I want to thank all of you for your wonderful words of kindness and support since Butterfly’s death. It feels like you came to virtually sit Shiva with me this week, to mourn for the loss of Butterfly, and to celebrate her life. My rabbi even dedicated a poem to Butterfly at Friday night services, two days after she died, about the sacred nature of animals and our great good fortune at having them in our lives.
I wasn’t sure, when we first adopted Butterfly, as an eight year old rescue with heart problems, if I would be able to bond with her, or if I was just going to take care of her in her old age and learn generosity of spirit. But she became my baby, my heart and soul, my inspiration to become a better person, and a person more capable of joy.
I still have an essay about Butterfly’s last illness, and the roller coaster of doctor visits and hospital stays, but I haven’t been up to editing it yet. The first draft was written before she died, when I expected her to recover, and figuring out how it needs to change, now, has been too hard.
Cricket has shifted in some essential way, internally, as if she needed to make room for part of her sister’s soul. She snuggles with me more than ever before. She eats enough kibble to rival her sister’s moniker of the super pooper. Just this morning, Cricket left two pieces of kibble of the rug again, right where Butterfly would have put them. She’s even giving licks, on occasion. And a brown and yellow tortoise shell butterfly has taken up residence in our bathroom, one of Butterfly’s favorite places to hang out, do her bathmat art, and find peace. Mom set out a cap full of water and a piece of kibble, just in case.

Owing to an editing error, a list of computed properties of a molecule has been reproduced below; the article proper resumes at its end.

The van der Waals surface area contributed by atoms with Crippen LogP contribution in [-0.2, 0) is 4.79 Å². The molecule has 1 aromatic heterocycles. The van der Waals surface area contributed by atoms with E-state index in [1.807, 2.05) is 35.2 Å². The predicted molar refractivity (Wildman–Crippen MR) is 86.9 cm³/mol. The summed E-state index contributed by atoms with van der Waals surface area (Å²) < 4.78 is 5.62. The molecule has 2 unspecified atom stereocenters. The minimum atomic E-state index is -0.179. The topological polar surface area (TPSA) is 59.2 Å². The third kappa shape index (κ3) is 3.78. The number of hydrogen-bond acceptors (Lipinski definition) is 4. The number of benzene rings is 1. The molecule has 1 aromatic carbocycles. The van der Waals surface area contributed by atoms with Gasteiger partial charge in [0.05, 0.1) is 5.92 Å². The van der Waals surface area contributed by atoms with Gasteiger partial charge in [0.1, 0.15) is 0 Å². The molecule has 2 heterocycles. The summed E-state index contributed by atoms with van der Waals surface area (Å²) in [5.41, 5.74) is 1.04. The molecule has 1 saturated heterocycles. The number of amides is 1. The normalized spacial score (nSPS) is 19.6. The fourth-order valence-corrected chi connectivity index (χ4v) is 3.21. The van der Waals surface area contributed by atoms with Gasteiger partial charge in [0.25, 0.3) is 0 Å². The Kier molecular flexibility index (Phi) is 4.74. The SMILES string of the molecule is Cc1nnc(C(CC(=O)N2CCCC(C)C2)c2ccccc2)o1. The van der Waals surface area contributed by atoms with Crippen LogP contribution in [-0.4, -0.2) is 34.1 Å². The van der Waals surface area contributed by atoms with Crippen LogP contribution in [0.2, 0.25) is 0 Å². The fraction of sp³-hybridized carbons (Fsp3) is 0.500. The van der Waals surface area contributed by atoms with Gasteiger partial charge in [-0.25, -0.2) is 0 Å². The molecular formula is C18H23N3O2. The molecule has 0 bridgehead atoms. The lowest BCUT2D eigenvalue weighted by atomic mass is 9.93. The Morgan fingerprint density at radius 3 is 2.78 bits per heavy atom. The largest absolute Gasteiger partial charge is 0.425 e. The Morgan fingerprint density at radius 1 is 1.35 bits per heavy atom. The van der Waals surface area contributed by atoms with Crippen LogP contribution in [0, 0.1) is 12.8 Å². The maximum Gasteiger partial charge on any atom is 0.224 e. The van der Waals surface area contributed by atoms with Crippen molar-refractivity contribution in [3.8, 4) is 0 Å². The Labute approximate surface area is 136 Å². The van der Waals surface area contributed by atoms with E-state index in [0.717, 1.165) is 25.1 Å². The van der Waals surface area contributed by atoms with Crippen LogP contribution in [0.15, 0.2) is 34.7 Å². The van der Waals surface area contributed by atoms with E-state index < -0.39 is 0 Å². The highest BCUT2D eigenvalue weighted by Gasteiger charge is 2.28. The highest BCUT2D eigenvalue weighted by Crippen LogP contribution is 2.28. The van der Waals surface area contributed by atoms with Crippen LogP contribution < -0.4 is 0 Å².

I don’t usually, or ever, advertise products or companies on my blog, and that’s not my intention now, but I have to tell you a story. The day after Butterfly died, a bag of her diabetic dog food arrived from Chewy.com. We had a regular order with them, every few months, and it was already on its way when Butterfly died. Mom wrote to them right away to cancel future orders, and explained why, and they immediately sent us a condolence note and refunded the cost of the last bag of food, telling us to donate it to a local animal shelter.
A week later, we received a bouquet of red and white roses from Chewy.com, and Butterfly’s ashes from the clinic, on the same day, at the same time. I had forgotten about the ashes. Mom couldn’t even open the shipping box through her tears, so I put on my bravado and opened the box, removed the paperwork, and then the paper bag with the order form stapled to the front. The process became harder with each step. There was a white box inside of the paper bag, and then gold tissue paper wrapped around a decorative tin with flowers painted on all four sides. This was the end, inside of the tin were the ashes. The decorated tin reminded me of a jigsaw puzzle I once had, stored in a similarly decorated metal tin.
I was overcome by the reality of Butterfly’s ashes, devastated by it, really. We’d never asked for ashes of a pet, or a person, before. It seemed right on the day she died, when the clinic offered us that option, but seeing that tin made me feel sick, and overwhelmed. I didn’t want to scatter her ashes in the backyard, the way we’d originally planned. The idea of it turned bitter in my mind as soon as I saw the tin, as if we would be throwing Butterfly away.
The only comforting thought I could muster at the time was to bring her to my grandfather’s grave, and let her rest there with him. Because they would have loved each other.
We still need to put the bag of dog food in the car and schlep it over to the shelter – which will be hard. And then make the journey to my grandfather’s grave as well, which, for now, feels impossible. The ashes sit behind Butterfly’s picture, which is surrounded by condolence cards, and those red and white roses. And this is where they belong, for now.